Democracy is a Western concept that was introduced by the British to Sri Lanka with good intention whereby all sections of the community could take part without any discrimination as to race, religion, language, etc. However, Sri Lankan history has shown that successive governments have engaged in suppressing the rights of the minorities as from 1956 for political gains and changed the constitution thrice to suit their objectives of having the Tamils to be under their control without recognizing their rights. Their failure to resolve the problem without placing a meaningful federal solution had eventually led the minority to view the government as a foreign domination, giving rise to the birth of the concept of Tamil Homeland. As a result the presence of the ethnic issue emerged and continued until it took the form of terrorism and countered by State terrorism with the passage of time.

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How united Ceylon became divided Sri Lanka? What next?

By Dr. S. Narapalasingam

Recently, Tibetan spiritual leader the Dalai Lama told a news conference at the University of Madras, Chennai in reply to the question whether he approved the military action by the Buddhist rulers of Sri Lanka: "I pray and hope some peaceful resolution is arrived at in Sri Lanka. I think the Sri Lankan government should accept reality." He also reiterated his averseness to the use of force. (Times of India 22 January 2009). Some Buddhist religious leaders and other Sri Lankans detesting violence have also stressed the need to recognize the realities in seeking a permanent political solution to the ethnic problem that is the root cause of the present gory conflict. There is awareness even amongst present political and military leaders that there is no military solution to the underlying problem.

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February 26, 2009

Search for Peace and the unanswered problems

Point of View: By A.Rajasingam

Though it appears that the LTTE was cornered, the LTTE has once again proved that they are still active with the air raid in Colombo. What the Government has achieved is the capture of territories without people and later a systematic and calculated murder of innocent Tamils after they are accommodated in separate camps, which demonstrates genocide on different pretexts. Murdering innocent citizens is not encouraged in religious teachings including Buddhism to defeat an enemy. This is not the way to initiate peace though the LTTE has sent a hot signal in respond to the international community for truce, but not prepared to surrender arms and negotiate. The Government should grab this opportunity to give priority for the rehabilitation of the IDPs.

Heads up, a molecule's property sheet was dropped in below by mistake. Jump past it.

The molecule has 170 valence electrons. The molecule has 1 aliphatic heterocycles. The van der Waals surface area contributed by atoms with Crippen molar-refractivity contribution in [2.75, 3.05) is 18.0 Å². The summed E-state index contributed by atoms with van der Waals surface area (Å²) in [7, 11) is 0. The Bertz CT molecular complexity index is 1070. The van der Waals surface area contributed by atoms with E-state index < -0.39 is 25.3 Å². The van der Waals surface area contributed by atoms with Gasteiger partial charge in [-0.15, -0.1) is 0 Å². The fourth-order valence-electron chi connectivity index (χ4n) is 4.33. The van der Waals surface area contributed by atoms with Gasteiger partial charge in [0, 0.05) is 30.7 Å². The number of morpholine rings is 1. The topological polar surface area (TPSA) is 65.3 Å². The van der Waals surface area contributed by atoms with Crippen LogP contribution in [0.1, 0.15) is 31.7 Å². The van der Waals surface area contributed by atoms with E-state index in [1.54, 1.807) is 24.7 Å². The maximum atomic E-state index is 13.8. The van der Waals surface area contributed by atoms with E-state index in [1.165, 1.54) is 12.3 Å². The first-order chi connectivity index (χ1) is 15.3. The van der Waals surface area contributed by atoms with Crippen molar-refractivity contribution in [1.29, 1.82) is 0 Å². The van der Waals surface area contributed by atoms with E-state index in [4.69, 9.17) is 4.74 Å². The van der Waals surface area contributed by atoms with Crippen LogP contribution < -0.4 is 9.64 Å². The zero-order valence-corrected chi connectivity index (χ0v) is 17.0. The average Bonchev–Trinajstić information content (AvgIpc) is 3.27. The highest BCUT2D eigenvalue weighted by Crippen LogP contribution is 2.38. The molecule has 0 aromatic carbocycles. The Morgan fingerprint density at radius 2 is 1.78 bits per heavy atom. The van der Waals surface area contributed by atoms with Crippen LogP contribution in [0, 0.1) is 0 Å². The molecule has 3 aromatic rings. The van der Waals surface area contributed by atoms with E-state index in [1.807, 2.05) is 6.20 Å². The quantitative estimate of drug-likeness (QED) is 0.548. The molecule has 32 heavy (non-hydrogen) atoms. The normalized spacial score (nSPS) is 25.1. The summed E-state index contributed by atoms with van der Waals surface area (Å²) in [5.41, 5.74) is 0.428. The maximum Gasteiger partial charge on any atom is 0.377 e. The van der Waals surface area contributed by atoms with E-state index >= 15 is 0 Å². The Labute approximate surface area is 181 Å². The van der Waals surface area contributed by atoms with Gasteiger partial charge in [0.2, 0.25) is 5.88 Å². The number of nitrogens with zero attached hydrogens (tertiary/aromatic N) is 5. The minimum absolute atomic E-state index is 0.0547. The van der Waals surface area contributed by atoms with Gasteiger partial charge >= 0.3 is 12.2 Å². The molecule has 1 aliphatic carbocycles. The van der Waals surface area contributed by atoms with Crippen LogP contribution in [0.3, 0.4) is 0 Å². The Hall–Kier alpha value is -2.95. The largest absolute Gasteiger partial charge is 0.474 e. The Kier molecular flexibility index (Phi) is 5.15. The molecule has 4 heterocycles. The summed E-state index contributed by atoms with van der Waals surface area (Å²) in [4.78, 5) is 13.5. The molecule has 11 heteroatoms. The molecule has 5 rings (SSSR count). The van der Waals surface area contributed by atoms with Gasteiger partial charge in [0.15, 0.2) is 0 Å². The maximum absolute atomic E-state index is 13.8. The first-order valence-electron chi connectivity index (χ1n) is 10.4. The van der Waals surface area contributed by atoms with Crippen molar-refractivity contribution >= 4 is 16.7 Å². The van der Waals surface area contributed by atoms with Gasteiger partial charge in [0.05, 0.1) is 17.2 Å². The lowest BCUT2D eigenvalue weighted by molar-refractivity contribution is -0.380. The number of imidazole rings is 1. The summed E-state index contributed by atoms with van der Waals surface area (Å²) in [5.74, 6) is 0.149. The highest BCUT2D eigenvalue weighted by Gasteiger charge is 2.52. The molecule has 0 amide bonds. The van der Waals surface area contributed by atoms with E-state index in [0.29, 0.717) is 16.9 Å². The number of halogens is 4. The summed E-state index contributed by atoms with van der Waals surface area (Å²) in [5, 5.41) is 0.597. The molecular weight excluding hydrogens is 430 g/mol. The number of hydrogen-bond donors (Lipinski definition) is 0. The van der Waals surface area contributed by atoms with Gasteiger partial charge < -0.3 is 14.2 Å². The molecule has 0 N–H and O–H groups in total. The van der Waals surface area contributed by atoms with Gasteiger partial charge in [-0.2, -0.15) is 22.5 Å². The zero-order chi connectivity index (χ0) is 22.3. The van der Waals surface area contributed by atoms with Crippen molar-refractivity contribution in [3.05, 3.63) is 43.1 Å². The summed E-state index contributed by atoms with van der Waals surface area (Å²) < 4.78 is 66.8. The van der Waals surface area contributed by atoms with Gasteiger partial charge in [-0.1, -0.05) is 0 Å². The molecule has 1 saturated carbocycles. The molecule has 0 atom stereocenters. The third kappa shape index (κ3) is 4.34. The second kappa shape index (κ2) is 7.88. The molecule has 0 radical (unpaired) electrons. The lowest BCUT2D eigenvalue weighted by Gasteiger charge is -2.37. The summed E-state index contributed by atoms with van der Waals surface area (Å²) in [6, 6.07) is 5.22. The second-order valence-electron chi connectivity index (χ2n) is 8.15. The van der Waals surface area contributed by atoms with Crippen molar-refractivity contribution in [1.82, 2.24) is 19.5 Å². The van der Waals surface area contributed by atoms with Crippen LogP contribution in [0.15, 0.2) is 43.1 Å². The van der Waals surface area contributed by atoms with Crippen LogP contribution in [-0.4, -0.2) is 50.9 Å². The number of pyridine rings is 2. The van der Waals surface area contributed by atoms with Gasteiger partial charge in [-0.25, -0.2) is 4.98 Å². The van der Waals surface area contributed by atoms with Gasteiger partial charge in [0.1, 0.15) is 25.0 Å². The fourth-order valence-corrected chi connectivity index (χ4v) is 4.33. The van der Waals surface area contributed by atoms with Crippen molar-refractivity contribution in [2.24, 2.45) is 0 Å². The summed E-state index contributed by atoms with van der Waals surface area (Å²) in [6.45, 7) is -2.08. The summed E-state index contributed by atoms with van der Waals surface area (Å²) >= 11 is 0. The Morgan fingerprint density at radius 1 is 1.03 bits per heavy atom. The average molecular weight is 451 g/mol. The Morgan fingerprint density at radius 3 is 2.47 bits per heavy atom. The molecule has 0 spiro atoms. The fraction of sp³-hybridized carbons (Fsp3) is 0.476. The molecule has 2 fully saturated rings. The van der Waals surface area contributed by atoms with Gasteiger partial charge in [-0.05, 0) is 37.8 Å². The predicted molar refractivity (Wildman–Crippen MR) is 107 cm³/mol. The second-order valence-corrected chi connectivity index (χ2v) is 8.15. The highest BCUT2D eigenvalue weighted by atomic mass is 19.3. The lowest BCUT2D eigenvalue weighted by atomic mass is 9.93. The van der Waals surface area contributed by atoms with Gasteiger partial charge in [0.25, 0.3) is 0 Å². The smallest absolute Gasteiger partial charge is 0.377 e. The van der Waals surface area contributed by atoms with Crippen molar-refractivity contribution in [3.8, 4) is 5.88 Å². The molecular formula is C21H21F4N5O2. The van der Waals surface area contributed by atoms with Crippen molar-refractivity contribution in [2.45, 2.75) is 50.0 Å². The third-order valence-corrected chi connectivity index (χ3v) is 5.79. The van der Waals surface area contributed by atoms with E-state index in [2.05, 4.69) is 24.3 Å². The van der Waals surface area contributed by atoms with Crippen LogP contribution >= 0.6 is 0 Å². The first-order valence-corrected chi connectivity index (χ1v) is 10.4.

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[Thousands of Sri Lankans need safe passage away from the fighting in the north (file photo)-IRIN/by Amantha Perera]

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Tamil newspaper editor arrested in Colombo

Full text of statement by RSF

Reporters Without Borders is extremely shocked by today’s arrest of N. Vithyatharan, the editor of Sudar Oli, a Colombo-based Tamil daily that is part of the Uthayan press group. He was forcibly arrested while attending the funeral in Colombo of a relative of the group’s chairman. The media minister told the organisation that he was being “treated well” by the police.

“Carried out without a warrant, this arrest was a violation of the rule of law,” Reporters Without Borders said. “The police must release Vithyatharan without delay. What is this respected Tamil editor accused of? Outspoken coverage of the situation in Sri Lanka, including the fate of its Tamil population.”

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Bad omens from Bangladesh

by B. Raman

"In an assessment on Bangladesh disseminated in January, 1997, this writer had observed as follows: " There are individual officers in theBangladesh intelligence community and in its security forces, who feel positively towards Sheikh Hasina (Prime Minister) and her father, butone cannot say the same thing of these organisations as institutions. Institutionally, they may not share with her the same enthusiasm forcloser relations with India and for assisting it in dealing with the insurgency (in the North-East). It would take her and her party considerable time to understand and assess the intricacies of their working and the labyrinthine relationships which they have built up withtheir Pakistani counterparts during the last 21 years. She, therefore, has to move with caution."